And there’s that worry in the background about storage limits. Exceed your allowed GB and you’ll have to pay the yearly tax, sorry, subscription. Or decide that one stack of old emails just have to disappear. Even if it contained something important, who has the time to check?
Migadu is a Swiss company focusing only on email. You pay $4 a month for unlimited storage and users. So, if you’re a small business with tens or hundreds of users, you don’t need to pay more. Yes, there is a catch. You can only send up to 100 emails a day, on the lowest price plan. You can upgrade to a $13.50 per month if you send out more than 500 emails a day and if you’re a heavy user you pay $49.50 per month for 2000 emails a day.
Of course, you’re welcome to Gmail and Zoho. Or AOL. Or Yahoo. But why pay more for email than you should?
The typical agency pitch has an air of complete predictability about it. All the agencies are provided with the same brief and asked to come back with creative strategy and communication.
We would like to believe that each agency approaches the problem differently. But most clients will tell you this – while creative approaches could differ, most strategies are depressingly similar. The choice of media, the segmentation of the target audience, the go to market strategies may look as if all agencies sat in the same room and decided to present the same thing to the client.
I remember being part of a pitch where 42 agencies vied for a tourism account. We were No. 35 or so on the list and as we unveiled the creative strategy after recapping the brief, there was a collective groan. One of the guys from the client’s side actually told us – “Ok, so French ancestry is our strong selling point, but have you even considered alternatives?” We struggled to find a response. The guy went on “We’ve sat through over 30 presentations during the past week and I am yet to find someone who challenged the fundamental assumption. Why is it that not a single agency has dared to question the status quo?”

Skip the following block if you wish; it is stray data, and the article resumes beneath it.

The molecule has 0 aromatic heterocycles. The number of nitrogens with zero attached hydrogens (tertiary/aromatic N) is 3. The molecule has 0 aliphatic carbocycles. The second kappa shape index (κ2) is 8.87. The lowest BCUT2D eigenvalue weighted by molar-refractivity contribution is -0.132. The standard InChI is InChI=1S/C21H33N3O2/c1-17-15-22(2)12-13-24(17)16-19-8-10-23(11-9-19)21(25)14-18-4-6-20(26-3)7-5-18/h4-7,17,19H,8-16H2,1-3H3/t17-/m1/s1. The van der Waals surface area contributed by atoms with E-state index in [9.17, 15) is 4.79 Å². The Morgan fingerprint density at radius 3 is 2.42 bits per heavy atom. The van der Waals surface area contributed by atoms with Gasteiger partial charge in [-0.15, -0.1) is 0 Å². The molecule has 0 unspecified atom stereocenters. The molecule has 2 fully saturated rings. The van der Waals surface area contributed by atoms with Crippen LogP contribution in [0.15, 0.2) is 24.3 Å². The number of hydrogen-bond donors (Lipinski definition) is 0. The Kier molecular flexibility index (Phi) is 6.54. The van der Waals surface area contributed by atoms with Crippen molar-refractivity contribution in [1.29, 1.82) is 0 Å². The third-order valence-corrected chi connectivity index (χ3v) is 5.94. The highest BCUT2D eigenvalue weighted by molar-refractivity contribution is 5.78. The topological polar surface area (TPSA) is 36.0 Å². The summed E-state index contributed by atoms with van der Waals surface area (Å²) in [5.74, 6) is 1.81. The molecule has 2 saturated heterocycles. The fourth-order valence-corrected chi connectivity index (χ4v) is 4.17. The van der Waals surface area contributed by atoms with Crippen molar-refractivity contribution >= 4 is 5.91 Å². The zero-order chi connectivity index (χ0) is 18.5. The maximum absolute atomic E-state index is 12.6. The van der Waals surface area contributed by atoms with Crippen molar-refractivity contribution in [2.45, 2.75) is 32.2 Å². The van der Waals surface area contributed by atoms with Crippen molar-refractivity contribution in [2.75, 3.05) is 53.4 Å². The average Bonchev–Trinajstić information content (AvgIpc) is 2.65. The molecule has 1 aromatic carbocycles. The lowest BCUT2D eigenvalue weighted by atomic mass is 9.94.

It was a different matter that the campaign that finally evolved had no change of position – but the real point was that we did not even try. I suspect that the problem is that the same brief is given to all agencies – it’s a lot like asking a set of fashion designers to stitch something very different from exactly the same ream of material.
Maybe the brief should merely be a placeholder. The competing agencies should be asked to work campaigns with a completely different tone and voice. Sure, it won’t be an apples to apples comparison, but that’s the point. I really wonder if the current pitches are getting clients what they want. Maybe apples should be compared to pomegranates. Or peaches.
The truth is that in a pitch, the consumer is not in the picture at all. It is only the decision makers on the client’s side who are the focus. Agencies may not want to start off on the wrong foot by questioning a successful position in the market – especially if it has been working.
Risk taking needs trust on both sides. But serenading the client is not a situation in which agencies take risks. Sure, you hear stories about how a certain agency walked into the client’s boardroom and told them how they were completely wrong – and still managed to win the account. However, I have yet to see clients who take kindly to having their existing and past campaigns trashed. They have invested time, effort and money in getting those campaigns out – and no one likes to be told that they look like a bunch of amateurs.
So here’s a suggestion. Stay away from the straight and narrow. Allow wondering, because there is never one right answer with a creative solution. There are so many shades of expression that it helps to get hues, rather than the primary colours alone. And if the client does not want to be wrong, either about the agency or the campaign, expect the agencies to play it safe as well